The Bishop of Durham asked a question on threats made against journalists at Iran International during a debate on protesters in Iran on 9th November 2022:
The Lord Bishop of Durham: To follow up on that, it was reported earlier this week that the lives of two British-Iranian journalists were at risk due to lethal threats from Iran following their coverage of the protests for the news channel Iran International. Will the Government take steps to condemn these threats and encourage the freedom of the press in Iran?
Lord Ahmad of Wimbledon (Con): My Lords, we will and I do so now.
The Bishop of St Albans tabled a question for short debate on 27th October 2022, concerning the recent protests and demonstrations in Iran:
The Lord Bishop of St Albans: To ask His Majesty’s Government what representations they have made to the Government of Iran concerning the recent demonstrations in that country.
My Lords, I am grateful for the opportunity that this short debate affords to highlight the plight of many people in Iran, especially young women, who are fighting for their basic human rights and, as a consequence, suffering horrific violence at the hands of the state.
Within a few metres of this Palace of Westminster, we have seen and heard the many protesters over recent weeks who have been chanting—please excuse my pronunciation — “Jin, Jiyan, Azadî”, a slogan which has been taken up by the protesters. It is Kurdish and it means “Woman, Life, Freedom”. The protesters are demonstrating in solidarity with the women in Iran. I hope that this will give us an opportunity for their voices to be heard in this Chamber today.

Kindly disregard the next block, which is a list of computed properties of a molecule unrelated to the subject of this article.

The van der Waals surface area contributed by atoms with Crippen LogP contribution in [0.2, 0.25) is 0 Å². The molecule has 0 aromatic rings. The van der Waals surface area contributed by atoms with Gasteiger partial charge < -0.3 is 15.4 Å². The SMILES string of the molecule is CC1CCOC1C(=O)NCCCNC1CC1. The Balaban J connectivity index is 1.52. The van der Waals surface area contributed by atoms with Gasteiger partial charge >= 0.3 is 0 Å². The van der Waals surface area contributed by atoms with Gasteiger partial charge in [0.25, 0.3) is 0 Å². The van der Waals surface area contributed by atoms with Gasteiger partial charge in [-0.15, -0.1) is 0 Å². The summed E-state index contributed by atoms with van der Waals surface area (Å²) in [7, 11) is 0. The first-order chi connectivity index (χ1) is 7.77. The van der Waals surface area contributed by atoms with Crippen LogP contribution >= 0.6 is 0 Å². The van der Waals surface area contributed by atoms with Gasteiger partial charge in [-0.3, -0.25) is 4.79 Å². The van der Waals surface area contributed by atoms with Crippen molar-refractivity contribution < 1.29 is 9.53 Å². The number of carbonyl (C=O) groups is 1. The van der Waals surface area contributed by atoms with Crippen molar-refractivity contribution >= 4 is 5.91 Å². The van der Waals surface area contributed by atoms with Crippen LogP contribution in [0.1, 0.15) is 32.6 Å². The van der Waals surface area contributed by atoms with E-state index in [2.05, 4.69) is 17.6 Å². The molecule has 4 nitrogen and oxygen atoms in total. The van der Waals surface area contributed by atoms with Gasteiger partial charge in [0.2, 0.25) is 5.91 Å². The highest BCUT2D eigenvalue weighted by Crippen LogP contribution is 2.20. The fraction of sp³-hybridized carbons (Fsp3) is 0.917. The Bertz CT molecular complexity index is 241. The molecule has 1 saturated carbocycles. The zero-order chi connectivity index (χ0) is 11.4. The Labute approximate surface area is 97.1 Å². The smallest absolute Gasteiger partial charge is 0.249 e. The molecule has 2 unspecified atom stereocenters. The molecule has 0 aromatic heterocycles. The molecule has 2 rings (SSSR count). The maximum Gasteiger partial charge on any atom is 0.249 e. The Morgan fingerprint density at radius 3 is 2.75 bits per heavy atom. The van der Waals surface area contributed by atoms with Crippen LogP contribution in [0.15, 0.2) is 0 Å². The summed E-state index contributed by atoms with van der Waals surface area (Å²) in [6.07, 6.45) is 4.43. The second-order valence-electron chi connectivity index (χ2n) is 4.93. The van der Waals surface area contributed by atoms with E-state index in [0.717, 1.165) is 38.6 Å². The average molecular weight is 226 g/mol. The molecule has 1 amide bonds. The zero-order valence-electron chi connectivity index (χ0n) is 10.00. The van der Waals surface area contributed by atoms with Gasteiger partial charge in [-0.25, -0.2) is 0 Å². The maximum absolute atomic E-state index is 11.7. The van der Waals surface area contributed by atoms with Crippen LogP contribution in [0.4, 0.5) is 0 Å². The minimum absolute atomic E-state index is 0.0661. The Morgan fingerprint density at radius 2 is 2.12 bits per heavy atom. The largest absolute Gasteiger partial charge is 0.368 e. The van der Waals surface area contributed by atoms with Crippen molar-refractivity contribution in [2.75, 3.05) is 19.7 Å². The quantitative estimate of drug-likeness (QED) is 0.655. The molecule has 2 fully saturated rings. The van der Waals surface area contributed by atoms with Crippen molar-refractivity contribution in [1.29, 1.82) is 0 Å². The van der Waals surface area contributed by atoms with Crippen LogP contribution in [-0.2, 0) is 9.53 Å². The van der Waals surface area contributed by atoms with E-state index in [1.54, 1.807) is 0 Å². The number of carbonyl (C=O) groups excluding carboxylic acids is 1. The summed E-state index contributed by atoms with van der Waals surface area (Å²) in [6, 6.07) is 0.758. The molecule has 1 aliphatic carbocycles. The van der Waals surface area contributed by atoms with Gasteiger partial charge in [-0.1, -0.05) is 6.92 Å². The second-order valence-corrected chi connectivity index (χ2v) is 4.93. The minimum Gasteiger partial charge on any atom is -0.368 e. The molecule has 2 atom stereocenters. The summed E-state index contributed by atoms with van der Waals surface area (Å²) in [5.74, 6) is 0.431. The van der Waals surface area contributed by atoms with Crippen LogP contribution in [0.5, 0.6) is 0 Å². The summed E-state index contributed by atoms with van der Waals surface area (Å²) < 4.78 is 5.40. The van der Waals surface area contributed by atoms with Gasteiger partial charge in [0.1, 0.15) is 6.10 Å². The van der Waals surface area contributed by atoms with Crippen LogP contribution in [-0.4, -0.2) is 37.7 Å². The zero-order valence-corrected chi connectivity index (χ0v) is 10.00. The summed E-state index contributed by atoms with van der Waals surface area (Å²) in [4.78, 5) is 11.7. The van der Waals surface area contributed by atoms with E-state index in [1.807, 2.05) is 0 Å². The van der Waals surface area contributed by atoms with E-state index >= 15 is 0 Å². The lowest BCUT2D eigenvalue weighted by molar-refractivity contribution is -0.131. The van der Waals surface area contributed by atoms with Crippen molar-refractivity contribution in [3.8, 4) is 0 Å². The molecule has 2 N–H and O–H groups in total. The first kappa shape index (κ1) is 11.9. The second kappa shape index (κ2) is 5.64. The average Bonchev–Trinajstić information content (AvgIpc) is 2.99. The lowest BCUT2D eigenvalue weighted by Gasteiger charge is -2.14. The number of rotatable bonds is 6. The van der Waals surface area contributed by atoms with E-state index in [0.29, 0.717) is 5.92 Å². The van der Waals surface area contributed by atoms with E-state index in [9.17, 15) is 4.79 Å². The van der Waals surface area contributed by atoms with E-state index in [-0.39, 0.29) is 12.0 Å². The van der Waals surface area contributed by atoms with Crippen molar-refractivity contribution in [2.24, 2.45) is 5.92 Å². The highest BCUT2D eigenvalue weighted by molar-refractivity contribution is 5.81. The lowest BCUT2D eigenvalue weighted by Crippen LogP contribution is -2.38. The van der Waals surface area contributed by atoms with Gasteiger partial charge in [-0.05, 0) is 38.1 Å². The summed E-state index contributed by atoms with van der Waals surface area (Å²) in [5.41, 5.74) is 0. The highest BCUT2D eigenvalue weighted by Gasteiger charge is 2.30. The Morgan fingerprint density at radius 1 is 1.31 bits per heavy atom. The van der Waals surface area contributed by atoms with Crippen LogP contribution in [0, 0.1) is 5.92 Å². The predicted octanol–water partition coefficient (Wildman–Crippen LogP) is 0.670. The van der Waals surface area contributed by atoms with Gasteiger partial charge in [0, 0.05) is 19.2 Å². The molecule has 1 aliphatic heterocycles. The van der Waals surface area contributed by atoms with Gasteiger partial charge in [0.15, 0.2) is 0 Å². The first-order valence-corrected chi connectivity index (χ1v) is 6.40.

The Bishop of Chelmsford asked a question about freedom of religion on 27th April 2022, during a debate on the Amnesty International 2021/22 report:
The Lord Bishop of Chelmsford: My Lords, I am grateful to the Minister for referencing freedom of religion and belief. Amnesty International’s latest annual report sets out the parliament of Iran’s introduction of two articles to the country’s penal code that further undermine the right to freedom of religion and belief. These articles prescribe up to five years’ imprisonment and/or a fine for insulting Iranian ethnicities, divine religions or Islamic denominations, or for engaging in
“deviant educational or proselytising activity that contradicts … Islam.”
“I have experienced first-hand the sting of injustice—injustice born of being caught up in events that are bigger than we are and in the face of which we are powerless.”
The Bishop of Chelmsford, Rt Revd Guli Francis-Dehqani, made her maiden speech in the House of Lords on 2nd December 2021, in a debate led by Lord Collins of Highbury, “That this House takes note of the detention of Nazanin Zaghari-Ratcliffe and the case for further action by Her Majesty’s Government to secure her release.”
The Lord Bishop of Chelmsford (Maiden Speech): My Lords, I was introduced to the House barely a month ago, having recently taken up my post as Bishop of Chelmsford, that vast and wonderful diocese that covers the whole of Essex and east London. It is a privilege to serve this diocese, which is complex, diverse and full of opportunities and challenges. Today, I thank everyone here who has offered me the warmest of welcomes. I am immensely grateful, in particular, for the help and support that I have received from staff and officials.